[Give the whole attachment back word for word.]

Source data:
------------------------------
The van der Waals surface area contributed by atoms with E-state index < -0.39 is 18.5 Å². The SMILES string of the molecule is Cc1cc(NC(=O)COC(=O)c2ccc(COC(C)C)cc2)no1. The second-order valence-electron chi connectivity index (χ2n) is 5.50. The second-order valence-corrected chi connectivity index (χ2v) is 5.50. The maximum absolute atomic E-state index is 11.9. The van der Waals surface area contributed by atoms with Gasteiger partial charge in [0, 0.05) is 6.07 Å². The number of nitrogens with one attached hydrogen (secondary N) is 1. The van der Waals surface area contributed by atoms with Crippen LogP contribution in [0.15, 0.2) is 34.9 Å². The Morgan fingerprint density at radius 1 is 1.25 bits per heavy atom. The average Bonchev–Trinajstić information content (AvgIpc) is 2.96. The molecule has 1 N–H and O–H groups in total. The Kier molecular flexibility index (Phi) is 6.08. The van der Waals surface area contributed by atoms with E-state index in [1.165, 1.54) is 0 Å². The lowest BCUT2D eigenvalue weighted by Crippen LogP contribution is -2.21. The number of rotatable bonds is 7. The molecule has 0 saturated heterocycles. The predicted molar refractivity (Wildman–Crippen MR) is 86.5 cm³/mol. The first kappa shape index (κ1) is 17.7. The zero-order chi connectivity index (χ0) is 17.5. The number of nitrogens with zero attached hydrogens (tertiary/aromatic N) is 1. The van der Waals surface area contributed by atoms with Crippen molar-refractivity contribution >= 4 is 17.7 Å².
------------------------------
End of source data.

The van der Waals surface area contributed by atoms with E-state index < -0.39 is 18.5 Å². The SMILES string of the molecule is Cc1cc(NC(=O)COC(=O)c2ccc(COC(C)C)cc2)no1. The second-order valence-electron chi connectivity index (χ2n) is 5.50. The second-order valence-corrected chi connectivity index (χ2v) is 5.50. The maximum absolute atomic E-state index is 11.9. The van der Waals surface area contributed by atoms with Gasteiger partial charge in [0, 0.05) is 6.07 Å². The number of nitrogens with one attached hydrogen (secondary N) is 1. The van der Waals surface area contributed by atoms with Crippen LogP contribution in [0.15, 0.2) is 34.9 Å². The Morgan fingerprint density at radius 1 is 1.25 bits per heavy atom. The average Bonchev–Trinajstić information content (AvgIpc) is 2.96. The molecule has 1 N–H and O–H groups in total. The Kier molecular flexibility index (Phi) is 6.08. The van der Waals surface area contributed by atoms with E-state index in [1.165, 1.54) is 0 Å². The lowest BCUT2D eigenvalue weighted by Crippen LogP contribution is -2.21. The number of rotatable bonds is 7. The molecule has 0 saturated heterocycles. The predicted molar refractivity (Wildman–Crippen MR) is 86.5 cm³/mol. The first kappa shape index (κ1) is 17.7. The zero-order chi connectivity index (χ0) is 17.5. The number of nitrogens with zero attached hydrogens (tertiary/aromatic N) is 1. The van der Waals surface area contributed by atoms with Crippen molar-refractivity contribution >= 4 is 17.7 Å².